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1:32 Focke-Wulf Ta 152H-0 Zoukei-mura Catalogue SWS#11 Available from Zoukei-mura for 10,584¥ Kurt Tank’s Focke-Wulf Ta 152 was the ultimate incarnation of his Fw 190 series of thoroughbred fighter aircraft. As Germany’s war situation was worsening, there was a call to introduce a fighter aircraft that could fly at higher altitude in order to intercept enemy aircraft, and the possibility of the B-29 being introduced into the European Theatre of Operations. The Ta 152 was Focke-Wulf’s submission to the RLM when key aircraft manufacturers were approached with the problem of developing a high-altitude interceptor that could tackle the increasing numbers of bomber streams that were pulverising the Reich to rubble. The Ta 152H was based on a lengthened Fw 190D fuselage, although technically different. In order to re-establish the centre of gravity, the nose was also lengthened, producing a startlingly long and sleek fuselage for a fighter of the day. Powered by a Jumo 213E with a good high altitude performance, the ‘H’ series machine had a wingspan of over 48ft. Electrical gear retraction systems were replaced with hydraulic systems, and a heated windshield was introduced, for bad weather operations. Of course, a pressurised cockpit was also a necessity. Weapons were a single MK108 Motorcanone that fired through the spinner, and two MG151/20 cannon in the wingroot. The Ta 152 came way too late to make even the slightest difference in Germany’s war effort, but that shouldn’t detract from the innovation and achievement in the design itself. Very few Ta 152 were built, with the figure standing at around 43 machines of all variants, including prototypes. It’s been a whole FIVE years since Zoukei-mura released their second SWS kit, the Ta 152H-1. With this release, it’s now the turn of the rarer H-0 variant. This is the type which sits in the NASM, and of course is the only machine now left in existence. Of course, there is no excuse to them get this wrong. So, as we have already seen the H-1, what exactly does this kit offer that makes it worth buying? If you don’t have the original release and you like the Ta 152, then nothing is stopping you! However, if you do have the original H-1, then I can tell you that there are significant differences in this kit, and owning the original shouldn’t preclude this from being in your collection. This kit is a mix of original H-1 sprues, newly-tooled H-0 sprues AND re-tooled H-1 sprues! Yes, Zoukei-mura have revisited those areas in their earlier release that some may have thought weak, and perhaps areas they wished to refine themselves anyway. Either way, we’ll now take a look. For a retro look at the original kit, take a look HERE The artwork on this kit does seem quite familiar in style to the original release, and no less attractive, with a single Ta 152 tearing into a stream of Liberator aircraft. Box sides show the completed model, with most text in Japanese. As ZM are now firmly a global brand with their model show presence and US offices selling their kits, some dual language text would be nice for photos etc. Lift that lid and you have SEVEN sprues in light grey styrene, and ONE in clear. You might remember that the early ZM kits, including the Ta 152H-1, were moulded in different colours. This was always something they drew criticism for, with them being likened to Matchbox kits (without the garish colours!). Underneath the plastic lies another sleeve containing the decal sheet, masks, instruction manual and an amendment sheet that is specific to this H-0 release. SPRUE A Notice this is an H-1 sprue, but one that has been reworked and we see it for the first time on this kit. Comparing against my original H-1 kit, the only real refinement I can see here are the main wheel hubs and their brake line. The reworked parts look far better than the originals. If there are no other reworked parts here, then that is just fine as the parts here are already refined, and look far more than they did under the original silver plastic that seemed to make things look soft. Essentially, this sprue concerns itself with the engine and undercarriage. Engine detail is great, and this kit contains a fully featured Jumo 213E that is composed of main left, right engine block, crank case cover, coolant vapour reserve, ignition lead wiring loom and junction box, starter motor, generator, supercharger, oil cooler etc. There are over 20 parts to this and I know from experience of building the original kit for the Concept Note book, just how good the engine looks when painted and weathered. I think the engine firewall could benefit with a little wiring to the engine area, but that’s it. To cap the engine off, literally, a two-part spinner is included. I know the shape of spinners can be contentious, but this looks great to me, and includes a fine ‘panel’ line around the circumference. A forward radiator block and annular radiator parts are included. The latter has fine cooling fin detail on both the interior or exterior faces. Undercarriage struts are superbly detailed, and separate brake lines are included. Oleo scissors are also more than acceptable, and the multipart rear tail strut is no exception. The main part of this anchors high up in the vertical tail fin. SPRUE B Another H-1 sprue, and again re-tooled. Here you will find various engine components such as the supercharger, propeller, guns, fuselage fuel tanks (the H-0 carried wing tanks also), exhausts, and various other engine parts. The propeller is certainly more refined looking than the original, and the exhausts have marginally different detail. One thing I’m disappointed in that ZM didn’t rework are the tires. These would have looked better with a little weighting added. The opportunity was there to sort this, so if you want them to look a little flatter on the bottom, you can always get out a sanding stick. Another inclusion here are the engine bearers. One thing I found with the original release was that fitting the engine and bearers into the fuselage, proved a little problematic. To counter this, I snipped off the lower locating pips and aligned the engine with the upper pins only. The wing root cannon look a little simplistic too, but with some extra work and electrical wiring, they won’t look too bad. If you want to use any aftermarket for these, then look at the MDC resin gun replacements. There has been minimal slide mould use for the barrels on these guns, as also on the MK108 too. SPRUE C With Sprue C, we start to see cockpit parts, starting with the cockpit floor and integral rearmost bulkhead that encapsulates the battery/stowage compartment. Another rear cockpit bulkhead that incorporates the seat location and forward turtle deck is included. ZM’s attention to detail with this release still grabs me in the same way as it did 5 whole years ago, and the levels of detail more than hold up to current eyes, expectations and scrutiny. A new instrument panel, specifically for the H-0, is also included here. The details of the bezels look perhaps a little exaggerated, but they will make for ideal painting and detailing conditions, and a punched decal instrument should sit perfectly inside. A drop of Klear or Micro Crystal Clear will finish these nicely. Decals are provided for the instruments, but I think the definition/detail is poor. My choice, as always, are the excellent Airscale decals. This new part also has rear instrument detail, allowing you to add some wiring. Two seats are supplied. One of these is a standard part that allows you to place your own seatbelt set, and the other has moulded belt detail. I’m absolutely convinced that the moulded belt detail has been improved, and looks akin to the quality I saw on my recent Ho 229 build. Personally, I have no hesitation in using the seats with the moulded belts. They really do look superb! The cockpit contains separate consoles and a throttle lever that connects to a socket on the underlying floor. Rudder pedals are attached to rods that pass under the consoles. Yes, all the detail you want is here, even if you may never see it! You will find other bulkhead details here, and parts for what was the forward weapon bay on the earlier 190 series. Ammunition boxes for the wing root guns are to be found here, as are various oxygen and compressed gas bottles that fit within the tail section. One feature of the Ta 152 series was a nitrous oxide tank that could be used to temporarily boost engine performance. This was located in the rear fuselage. Also here are various other rear fuse internals, such as radio sets. Lastly, a wing spar is included that perfectly pre-aligns the wings for you, and provides some stability to this crucial area. Some wheel bay detail is provided here, and you will also fit the guns into the provisional wing root areas before installing to the fuselage. SPRUE D Here we see a new sprue, designated as H-0, and looking very similar to its counterpart in the previous release. However, things appear to be more refined here. Looking at the surface detail rendering, the new parts have better riveting and panel line detail. Originally, the general rivet lines were exaggerated, but now they appear to be represented far more realistically. Detail on the inside of the parts consists of the same frame lines etc, and remains unchanged. I have no problem with this though. A port is supplied separately on the rear fuse, allowing the modeller to pose this open and display the internals. That refinement of detail extends to the tail where the stabiliser fairing is now fitted with correctly raised line of fasteners, instead of sunken rivet detail. Again, the access panel on the fin is separate, so it may be posed open if you decide to detail the area within a little more. Engine cowl detail is also slightly different around the forward exhaust area, and a new part is included on this sprue, for the upper louvered vent that sits just behind the cowling ring flaps. SPRUE E I can’t see any difference between this sprue and my original H-1 release kit, and indeed it is still designated as H-1 on the ID tab. ZM’s unusual fuselage breakdown means that the lower belly section is separate, and moulded here, complete with internal rib structure detail. The single piece forward upper cowl that incorporates the ex-gun bay and engine cowl, is moulded as a single piece with some internal detail. Unfortunately, ZM didn’t see fit to remove the ejector pin marks from in here, so you will need to eradicate them yourself if you wish to display this part removed. The forward nose cowl is separate to the cowl flaps, and the latter are provided as open and closed options. Tail surfaces have some superb external detail, and control surfaces have a taped effect finish. I’m not absolutely convinced by this, but some photos do seem to look quite similar to the ZM approach, if maybe not quite as raised and obvious. Still, the finish is very attractive. The modular wing approach sees the forward belly section moulded here, as well as the main gear doors and other small parts. Note that there is the H-1 upper louvred panel included here, and this is NOT for use on this kit!! SPRUE F & G These are wing sprues and are essentially mirror equivalents of each other. Now you get an idea of the sheer span of this sleek fighter aircraft. As these are H-0 specific sprues, they are indeed newly-tooled. Due to the difference in airframe wing tank locations, you will see a difference in engraved surface detail that is applicable to this machine only. It is noted that as with the fuselage parts, the riveting on the wings is also more subtle. Only key rivet lines are included too, leaving the way open for you to add the remainder yourself, if this is what appeals. The wheel well bumps are also more organic looking too and far more realistic. Some detail is moulded within the wheel bay roof, and this is more than adequate. Trailing edge flap bay detail is also moulded, but there are ejection pin marks you will need to remove. As with the H-1, the wing leading edges are moulded separately. I’ve heard some say they struggled to make these fit properly, but for me, I had no such issue. Just take your time and be methodical with your approach. Note that the wing roots still remain as single parts on this release. I wasn’t too happy with the protrusion of these from the fuselage when installed, so I thinned the joint face a little on mine before installation. Refinement of detail extends to the gun bay covers for the wing root. Engraving is shallower generally, and these are a big improvement over the earlier release. SPRUE H ZM decided to revisit this sprue and re-tooled it to make it more accurate. As well as a clear instrument panel and a few small parts for wingtip lights and gun sight etc. the main players here are of course the windshield and the familiar blown hood. Noticeably, the windshield looks more refined and the shapes have changed somewhat. Clarity is excellent, and the canopy parts have superb frame definition that will aid accurate placement of the vinyl masks. Plastic Summary I found a new level of plastic moulding quality with the Ho 229, and it continues here. Parts are generally flash free, and seam lines are minimal. There are a couple of sink marks here and there, but nothing too major. You could almost excuse them for metal ‘canning’ from the stressed metal of the real aircraft!! Masks A small sheet of vinyl masks is included for the canopy. My experience of these is that they adhere well, fit perfectly, and adhere well to the plastic. If you ever need to tweak a mask, then the flexibility of the vinyl will allow for that. Decals For me, ZM’s decals are possibly the weakest element of their kits, BUT they do adhere well and conform to surface detail with the help of a little decal setting solution. I don’t know who prints them, but they tend to be a little thicker than I’m used to, but in fairness, they are well printed with good, solid colour and minimal carrier film. Registration is also perfect. As well as markings that are designed to be generic and allow the modeller to make their own decisions, a full set of stencils is also included. I’m not too enamoured with the instrument decals. They lack vibrancy and definition. Swastikas are supplied in two parts, so as not to offend the sensibilities of particular countries that get all offended by them on model kits! Instructions The first thing you’ll notice is that the rather swish looking manual (designed to look like a 1940’s technical document) is actually the same one that was supplied with the H-1 kit back in 2010. However, a supplement is included with the correct H-0 nomenclature, and this includes the amendments and changes to this particular release. The first thing I would do is to mark these changes within the main manual so that you don’t fit the incorrect parts for this version. Illustrations are excellent, with CAD-style detail and shaded drawings. SWS kits have advanced a little since the manual was first printed, and as a result, this one doesn’t have all the fancy technical details of the real aircraft, as was seen in the Ho 229 manual. Still, ZM’s instructions are better than most within the industry. Paint references are Mr Colour and Vallejo. Conclusion I admit that I was a little too hasty to write this release off, due to the relatively small number of external differences between this and the original H-1 release. However, the inclusion of all of those refined and reworked sprues, along with the new-tool parts, serves to make this a worthwhile release. With the original H-1 kit now being currently OOP, the H-0 is the only real game in town for this stunning fighter aircraft, with the exception of the Pacific Coast kit that some claim to be difficult to build or hard to obtain. As far as price too, then this kit is well-pitched, being cheaper in some respects than the PCM kit, and also a more highly detailed kit. If you’ve never had the opportunity to build a ZM Ta 152, then I really, really can recommend it! HIGHLY recommended. Review sample courtesy of my wallet. To buy directly from Volks Japan, click THIS link. To buy directly from Volks USA, click THIS link.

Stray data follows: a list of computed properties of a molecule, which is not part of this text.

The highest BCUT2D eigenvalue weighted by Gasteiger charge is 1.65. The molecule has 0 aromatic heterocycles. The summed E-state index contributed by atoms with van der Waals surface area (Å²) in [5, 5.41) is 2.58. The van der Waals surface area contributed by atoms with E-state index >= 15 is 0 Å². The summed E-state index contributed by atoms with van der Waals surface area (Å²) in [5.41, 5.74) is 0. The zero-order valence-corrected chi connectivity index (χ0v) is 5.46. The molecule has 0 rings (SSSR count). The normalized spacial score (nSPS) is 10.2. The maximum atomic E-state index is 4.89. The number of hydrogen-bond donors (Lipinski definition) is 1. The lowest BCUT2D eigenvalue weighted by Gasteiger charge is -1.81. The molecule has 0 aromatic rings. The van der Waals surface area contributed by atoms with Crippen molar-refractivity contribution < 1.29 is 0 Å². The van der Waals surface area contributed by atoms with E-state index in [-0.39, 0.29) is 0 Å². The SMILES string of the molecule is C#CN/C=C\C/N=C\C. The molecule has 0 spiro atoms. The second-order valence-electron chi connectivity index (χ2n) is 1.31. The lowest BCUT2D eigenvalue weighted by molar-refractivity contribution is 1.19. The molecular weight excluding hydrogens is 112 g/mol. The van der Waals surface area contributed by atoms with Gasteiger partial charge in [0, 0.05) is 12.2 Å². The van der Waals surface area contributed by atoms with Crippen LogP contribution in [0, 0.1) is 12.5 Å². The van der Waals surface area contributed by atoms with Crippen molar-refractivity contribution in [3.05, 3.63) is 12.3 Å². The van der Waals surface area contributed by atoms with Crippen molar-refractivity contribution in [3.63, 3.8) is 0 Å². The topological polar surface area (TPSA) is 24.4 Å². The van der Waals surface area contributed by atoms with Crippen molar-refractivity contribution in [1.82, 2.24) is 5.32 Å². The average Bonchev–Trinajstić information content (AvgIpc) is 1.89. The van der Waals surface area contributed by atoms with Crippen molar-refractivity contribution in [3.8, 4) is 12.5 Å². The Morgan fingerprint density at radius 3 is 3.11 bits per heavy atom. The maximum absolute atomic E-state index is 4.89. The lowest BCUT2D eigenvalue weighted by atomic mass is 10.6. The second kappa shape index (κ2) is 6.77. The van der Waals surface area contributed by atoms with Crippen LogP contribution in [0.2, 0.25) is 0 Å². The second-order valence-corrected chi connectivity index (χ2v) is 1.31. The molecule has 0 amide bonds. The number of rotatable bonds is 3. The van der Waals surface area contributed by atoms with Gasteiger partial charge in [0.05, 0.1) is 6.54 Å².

1:32 Focke-Wulf Fw 189A-1 HpH Catalogue # 32030R Available from HpH for €210 If there was one country that didn’t mind defying convention with their aircraft design, it was Germany. Unlike some of the more unusual projects created by the Allied nations, the Germans really didn’t mind pushing the experiment further and as a result, a number of pretty unorthodox airframes entered regular service. One of these was the Focke-Wulf Fw 189, designed by Fw’s chief design engineer, Kurt Tank. This specific machine was the winning design for a requirement to provide the Luftwaffe with a tactical reconnaissance and army cooperation aircraft that was also able to carry a light bomb-load. Another notable machine which the Fw 189 competed against was Blohm und Voss’s unusual and asymmetric Bv 141. The Fw 189 was generally referred to as the Uhu (owl) and the ‘flying eye’, and consisted of a twin boom layout with a heavily glazed fuselage nacelle sitting on the centre wing section. Powered by two Argus As410 engines, the Fw 189 was perhaps a little underpowered, and relatively slow in comparison to fighter aircraft. Despite this, the sheer manoeuvrability of the type, with its incredibly small turning circle, made them relatively hard to shoot down, and the Uhu became a successful aircraft, operating mainly on the Eastern Front, with great effectiveness. A crew of three was carried, and defence was provided by MG15s fixed into two gun cupolas. A further two MG17s were positioned in the wing roots, firing forward. Externally, up to four SC50 bombs could also be carried. Almost 900 Fw 189 were built, with only one surviving today, in a state of severe disrepair (under rebuild at time of writing), and several other nations operated them, including Romania, Slovakia, Hungary and Bulgaria. Norway actually operated the Fw 190, post-war. It’s often been said that large-scale modellers are living in a truly golden age. Who would’ve thought, only a few short years ago, that we would see even one quarter of the amazing and ambitious releases that we are being offered on a regular basis. A number of particular subjects are of course classed as a Holy Grail amongst certain modellers, and the Focke-Wulf Fw 189 is one of them. Great Wall Hobby have given us two wonderful 1:48 kits in injection plastic, and now HpH have stepped up the mark with this new resin-based multimedia kit. As soon as this was announced, I really had to register my interest. The real Fw 189 had a wingspan of 60ft, which means that in 1:32, this model has a span of no less that 570mm. That means this model is no shrinking violet. With that in mind, it might surprise you to find that this kit is packed into a relatively small box, measuring 410mm x 260mm, and with a depth of only 55mm! HpH have decided to use an action artwork on this release, instead of the profile art of previous kits, and I have to say that it’s a smart move. The box itself is quite a rigid type, and inside, it’s compartmented in order to keep parts from sliding around. This also adds further rigidity. If you are ordering this kit from long distance, I have to tell you that HpH pack their products superbly, and this arrived safely, wrapped in corrugated card and bubble-wrap. Open the lid, and sat on top of the mass of bubble-wrap protected packets, sits two zip-lock wallets. One of these contains a set of HGW-made seatbelts, vinyl canopy masks, turned brass parts, single decal sheet and a CD that contains the instructions manual. I quickly printed this in colour, as it’s far friendlier for workbench use. The other zip-lock wallet contains two large brass photo-etch frets and a single colour-printed one, protected by a piece of cardboard. All smaller resin components are bagged into zip-lock wallets that reflect the parts groupings printed in the manual. The larger airframe parts are inserted within the compartments, and bubble-wrapped for protection. Firstly my apologies, as having fumbled through these parts in order to asses and understand them, I seem to have possibly put some of them back into wrong bags prior to taking photographs. I’m sure you’ll still understand what I write though. Parts Bag A I quite like HpH’s solution of casting their parts on ultra-thin wafers. Some decry this, saying it makes it difficult to remove, but I prefer it to casting blocks. This bag contains TWELVE wafer casts and one part on a casting block. Four of these wafers are duplicated once, for those many multiple parts that are required, such as internal undercarriage bay structures, multi-part engine cylinders, rudder counterbalances, internal canopy framing, gear bay wing spar sections, engine bulkheads etc. Generally, parts are grouped onto wafers which are specific for certain areas of construction. Where they aren’t, this can still be pretty easy to locate what you need. There are so many parts here that it wouldn’t be feasible to list them all. Other wafers include cockpit floors and sidewalls, instrument panel, gun cupola rings, and also rods that runs along the leading edge of the landing flaps. The single cast piece in this pack is the rear fuselage deck. If you’ve never seen an HpH kit before, then you’re in for a treat. All detail is excellent, with the minutest trace being there to see. Casting is sharp and among some of the best I’ve seen. Without a doubt, this must go to create one of the best cockpits I’ve ever seen. Take a look at the images for yourself. HpH isn’t relying on resin alone for some of the key parts, like the multipart cockpit floor. These are supplemented by photo-etch parts such as tread-plates. This will look incredible when assembled and painted, and with that large greenhouse glazed area, it really has to be very good indeed. Parts Bag B Another nine wafers are packed into here, but not as large as those in the first bag. Predominantly, this package contains cockpit parts, such as padded cushions, seat buckets, control column, rudder pedal assemblies, armour plate framing, ammunition saddles, compressed gas cylinders, canteens, camera mount, equipment bags etc. The camera itself is to be found in the previous bag of parts. The design of this kit has the camera pointing down through a hole in the fuselage floor, yet the centre underside wing panel has the aperture cast as closed. There is some PE to use as what appears to be a door here, so I assume you can drill out that section and pose the model with the camera door in an open position. Non-cockpit parts include the undercarriage, main gear wheel hubs, and underwing ETC bomb racks. Parts Bag C There are a small number of wafers here. One of these holds the two engine crankcase blocks onto which the cylinders fit. Full engines aren’t supplied for this model, but no doubt that it could be achieved with a little ingenuity. An option to provide for this would have been a nice tough. tail wheel leg with wire reinforcement Immediately recognisable are the amazing looking engine cowls, cast as single pieces into which the engine cylinder assemblies will slide. You can appreciate here the rather beautiful lines of the Argus As 410 engine cowls. Very impressive. External detail is itself worth noting. Panel lines are fine and even. A fine wall of resin needs to be removed from the rear circumference of each cowl, and this is designed to be easy to do. Each of the four 50kg bombs are also cast as single pieces, complete with stabilising fins, and the non-glazed upper fuselage section is also a single piece, connected to its block by another thin resin wall. HpH have cast the spinners as a single part, minus the attractive fins which will be added as photo-etch parts. Propeller blades are cast onto a wafer, and jointed down one of their edges. Care should be taken in removing them for use. All wheels are cast as single parts, and the main gear doors are to be found, two per block, with excellent detail both outside and within. The single piece main gear struts are a beautiful piece of casting, and are made rigid by the insertion of a steel rod. Some clean-up will be required of course, but certainly nothing more than you would expect. Parts Bag 4 If the thought of lots of clear resin parts was to make you wonder about their quality, then fear not. These are probably the best I have ever seen, including those seen in their other kits (and I thought THOSE were good too!). There are fourteen parts here, and the most obvious, the nose, is certainly attention-grabbing. This single piece unit, like the other parts, is crystal clear, with beautiful external framing detail. Like the other parts, it is connected to its casting block by a thin resin wall which will be easy to saw through. I’m still drooling at the nose, but onwards! Framing detail and clarity are standard across the whole of this bag. For the rear gun ring, HpH has cast this in two parts, allowing the modeller to choose the final position of being either opened or closed. Of course, the parts can also be placed in any position on that ring, as it of course swivelled in actual use. You really will need to make an outstanding job of that cockpit, as you’ll see little bit of detail though this canopy. The crew access doors can be positioned in either an open of closed position too. My only reservation here is that all these fragile parts are in the same bag. It would’ve been better to use a few smaller bags in order to prevent scratching. A few clear and coloured resin pieces are included for wingtip lights, plus a few smaller parts for underwing light etc. Parts Bag 5 A lot of key parts here, with the central under-wing/fuselage panel, rudders, stabiliser, elevator and ailerons being found here. Again, external detail is amazing, and as good as any you will find on a top-quality injection moulded kit. Detail consists of fine panel lines and port access plates, as well as restrained riveting. Fabric and rib detail on the ailerons and rudder are subtle enough and will need no further work, and the stabiliser is a two-piece item, being cast as upper and lower panels. You will need to remove the resin webbing from the tail gear well area. Well detail is cast on the upper inside of the stabiliser, and this is enhanced further with photo-etch inner rib detail. Wings Whilst the wing upper and lower panels seem conventional, they aren’t. Upper wing panels also contain a portion of the fuselage nacelle sidewalls. Cast into them is also the tail boom fairing and forward engine cowl. The lower wing panels are shorter, stopping at the tail boom junction. Ailerons and landing flap areas are separate items. I find the surface detail absolutely gorgeous. Look at the photos and see how precise and even the panel lines are, and the other engraved detail. The full airframe is also riveted, and it looks impressive. A lower landing light is provided as a separate inner reflector and external lens, with a PE plate. PE is also used for the aileron actuator and hinge covers. Detail is comprehensive. Of course, there are casting blocks to remove, and these lie along the wing leading edge with the upper panels. These are connected so as to cause minimal disruption to external detail, whilst not affecting the lines of the forward-most leading edge lines. Lower panels have the blocks connected along the rear edge, where the ailerons etc. will fit. Three inner wing spars are also included here, cast onto a wafer. The main spar is reinforced with steel rods. The instructions clearly show their positions, plus there are channels and ribbing within the wings which provide a position location for these parts. Tail Booms Construction is conventional here, with each boom consisting of port and starboard halves. Notice that they insert within the gap left by the lower wing panels, and include the wing cross section at that point, meaning they should be easy to align. Rudders are separate, and we saw those earlier. External detail matches the other parts beautifully, with some very neat rows of rivets. You will need to replace any of these that could become lost when removing seams. External detail is supplemented by photo etch detail, such as the strakes that run along the spine and belly of each tail boom, and the strap that covers the bolts which hold the tail fins to the booms. Like a number of parts in this kit, there are positions within the parts that are designed to accept resin locating pins that will help with alignment. HpH’s attention to detail extends into the main gear wells, where you’ll see some very nice rib and stringer detail. Along with the other components, just a little wiring is all that will be needed to create an amazingly detailed area. Resin summary All parts are cast in a light grey resin, unlike some of the releases I’ve seen where this has a pale green/yellowish hue. Surface finish is superb, looking very akin to an injection kit. External surfaces are polished. This kit appears to have no defects anywhere, or any breakages. Quite simply, an ultra-high quality resin product. Clean up and block removal should also prove to be very simple, in comparison to other resin releases I’ve seen over the years. Turned brass parts MG15 gun barrels are provided here, and look like MASTER parts. If you’ve seen these before, you’ll know just how realistic they are. A small PE fret also provides parts for the reticules. The remaining parts are for the pitot, and two sets of slide-fit tubes for the prop shafts, allowing the finished item to rotate. Photo-etch parts A single colour-printed fret contains the instrument panel and the fascias for other instrumentation units within the cockpit, including various levers etc. A number of non-colour parts are also included for general cockpit use, such as the rudder pedals and observer’s feet racks that sit within the glazed nose. The largest brass fret contains parts solely for the landing flaps. All photo-etch in this kit is produced by Eduard, and these flaps follow their typical design whereby you fold and twist the small ribs within the flaps, to 90 degrees. The skeletal framework is fitted to a separate outer skin, and you will need to add the leading edge tubes to complete them, as well as various other small parts. I did say this fret was solely for flaps, but I can also see the tail-boom spine and belly strakes here too. Lastly, a slightly small fret contains parts which are general to the model. These include the anti-glare panel from the cockpit, ammunition saddle parts, alternative PE bomb fins (requiring removal of resin cast parts), plus various straps, plates and other minor detail. Production standard is as high as is to be expected from Eduard, with everything clearly numbered. Masks With a canopy with so many panels, you’d be correct in assuming that this would be a killer to mask. Thankfully, a beautifully cut set of vinyl masks is included. Mask material exhibits no shrinkage, and appear to be high quality. Either way, you’ll be thankful that HpH included these! Decals HpH’s decal inclusion has undergone its own revolution. In previous releases, standard decal sets have been included, but recently, a fellow Czech company, HGW, have been using a new technology called Wet Transfer. These started with stencil sets, and progressed to actual markings. The beauty with these, as opposed to regular decals, is that they contain ZERO carrier film! Each decal is soaked in water, and then applied to the model. After a few hours, the carrier film is peeled off, leaving just the ink on the surface. HPH have decided to include a custom set of these in this kit, including both national, individual, and stencil decals. Printing quality is high, and in perfect register. Check out those stencils, and they are readable too! Three schemes are available in this release, and these are: Fw 189A-1, 1.(H)32, Pontsalenjoki airfield, Finland, 1943 Fw 189A-1, 1.(H)32, Finland, 1942 – 1943 Fw 189A-1, 1.(H)32, Finland, 1943 Seatbelts HGW’s second collaboration with our kit manufacturer is for the inclusion of some seatbelts, specifically designed for the Fw 189. These are made from a combination of printed and laser-cut textile parts, and a small number of buckles and clasps that are included on the colour PE fret. These belts are simply the best available, and can be posed in a natural way by scrunching the material before assembly. They can also be weathered with oils. Instructions A CD is provided which contains all the high-resolution colour JPG pages that you will need. Ideally, you should print a copy of these and work from that. I hate staring at computer screens whilst I work. Also, as I use a Macbook Pro, I didn’t have a CD drive, and needed to dump the files to a pen drive whilst at work. The instruction files are very high resolution, and start with showing the contents of the parts bags, all numbered. Clarity is very good. Instructions are then shown for assembling the seatbelts, and then construction begins with the wing and spar assembly. These first steps are critical and need to be followed closely. Assembly drawings are in line drawing format and look easy to understand. These are punctuated with colour photos of the test assembly. Colours are indicated, but in simple terms, and not in manufacturer codes. Instructions to add the decals are also given, and of course, each scheme is illustrated in various profile format. In all, a very clear and concise publication that you should have any trouble with. Chocolate What chocolate? Looks like HpH decided to discontinue that little treat. It’s a shame as it softened the way with my wife when I introduced yet another kit to her! Conclusion For me, this is HpH’s best release yet. I know the subject is one that really appeals to me anyway, but I do own a few other earlier kits, such as the Walrus, He 111, Me 410 and Sea Hornet. Those are all masterpieces, but I think this piques even those kits. Yes, this one is slightly more expensive than was originally projected, but the increase in PE accounted for that. This is also no beginner’s kit. In fact, unless you’re well-versed with resin, I would think twice about it due to the unusual layout and the critical factor in getting everything to align properly. As a kit, it’s simply outstanding; highly detailed, and a superb piece of model engineering and casting, along with those seatbelts, photo-etch and turned brass parts. I really couldn’t resist this one, and the main exterior parts indicate this was #03 from the moulds! If this at all appeals to you, treat yourself, and tell them you saw it at Large Scale Modeller. VERY highly recommended My sincere thanks to HpH Models for this review sample. To purchase directly, click THIS link. James H